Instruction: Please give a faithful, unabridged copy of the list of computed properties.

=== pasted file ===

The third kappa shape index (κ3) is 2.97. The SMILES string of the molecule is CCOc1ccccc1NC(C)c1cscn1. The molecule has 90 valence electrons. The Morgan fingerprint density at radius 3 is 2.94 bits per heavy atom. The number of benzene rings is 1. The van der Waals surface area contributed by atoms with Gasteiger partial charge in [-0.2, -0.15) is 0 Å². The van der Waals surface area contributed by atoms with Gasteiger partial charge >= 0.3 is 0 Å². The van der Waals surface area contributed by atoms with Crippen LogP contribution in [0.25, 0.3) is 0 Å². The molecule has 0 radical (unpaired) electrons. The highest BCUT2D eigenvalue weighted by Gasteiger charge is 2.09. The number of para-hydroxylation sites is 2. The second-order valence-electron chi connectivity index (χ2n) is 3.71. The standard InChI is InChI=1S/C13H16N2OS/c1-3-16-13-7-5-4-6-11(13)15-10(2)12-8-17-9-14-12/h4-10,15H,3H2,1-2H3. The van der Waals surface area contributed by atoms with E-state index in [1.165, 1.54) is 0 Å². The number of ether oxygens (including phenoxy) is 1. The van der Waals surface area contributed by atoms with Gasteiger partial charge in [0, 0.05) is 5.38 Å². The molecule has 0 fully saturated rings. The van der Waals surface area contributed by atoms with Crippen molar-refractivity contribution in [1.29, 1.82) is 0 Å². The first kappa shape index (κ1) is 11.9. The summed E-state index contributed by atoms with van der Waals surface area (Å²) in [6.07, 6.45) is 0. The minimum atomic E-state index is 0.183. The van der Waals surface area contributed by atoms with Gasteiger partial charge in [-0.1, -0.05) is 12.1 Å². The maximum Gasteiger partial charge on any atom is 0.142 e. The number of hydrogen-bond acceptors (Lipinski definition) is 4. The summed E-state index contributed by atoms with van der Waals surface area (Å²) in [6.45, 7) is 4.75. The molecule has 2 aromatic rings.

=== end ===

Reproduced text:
The third kappa shape index (κ3) is 2.97. The SMILES string of the molecule is CCOc1ccccc1NC(C)c1cscn1. The molecule has 90 valence electrons. The Morgan fingerprint density at radius 3 is 2.94 bits per heavy atom. The number of benzene rings is 1. The van der Waals surface area contributed by atoms with Gasteiger partial charge in [-0.2, -0.15) is 0 Å². The van der Waals surface area contributed by atoms with Gasteiger partial charge >= 0.3 is 0 Å². The van der Waals surface area contributed by atoms with Crippen LogP contribution in [0.25, 0.3) is 0 Å². The molecule has 0 radical (unpaired) electrons. The highest BCUT2D eigenvalue weighted by Gasteiger charge is 2.09. The number of para-hydroxylation sites is 2. The second-order valence-electron chi connectivity index (χ2n) is 3.71. The standard InChI is InChI=1S/C13H16N2OS/c1-3-16-13-7-5-4-6-11(13)15-10(2)12-8-17-9-14-12/h4-10,15H,3H2,1-2H3. The van der Waals surface area contributed by atoms with E-state index in [1.165, 1.54) is 0 Å². The number of ether oxygens (including phenoxy) is 1. The van der Waals surface area contributed by atoms with Gasteiger partial charge in [0, 0.05) is 5.38 Å². The molecule has 0 fully saturated rings. The van der Waals surface area contributed by atoms with Crippen molar-refractivity contribution in [1.29, 1.82) is 0 Å². The first kappa shape index (κ1) is 11.9. The summed E-state index contributed by atoms with van der Waals surface area (Å²) in [6.07, 6.45) is 0. The minimum atomic E-state index is 0.183. The van der Waals surface area contributed by atoms with Gasteiger partial charge in [-0.1, -0.05) is 12.1 Å². The maximum Gasteiger partial charge on any atom is 0.142 e. The number of hydrogen-bond acceptors (Lipinski definition) is 4. The summed E-state index contributed by atoms with van der Waals surface area (Å²) in [6.45, 7) is 4.75. The molecule has 2 aromatic rings.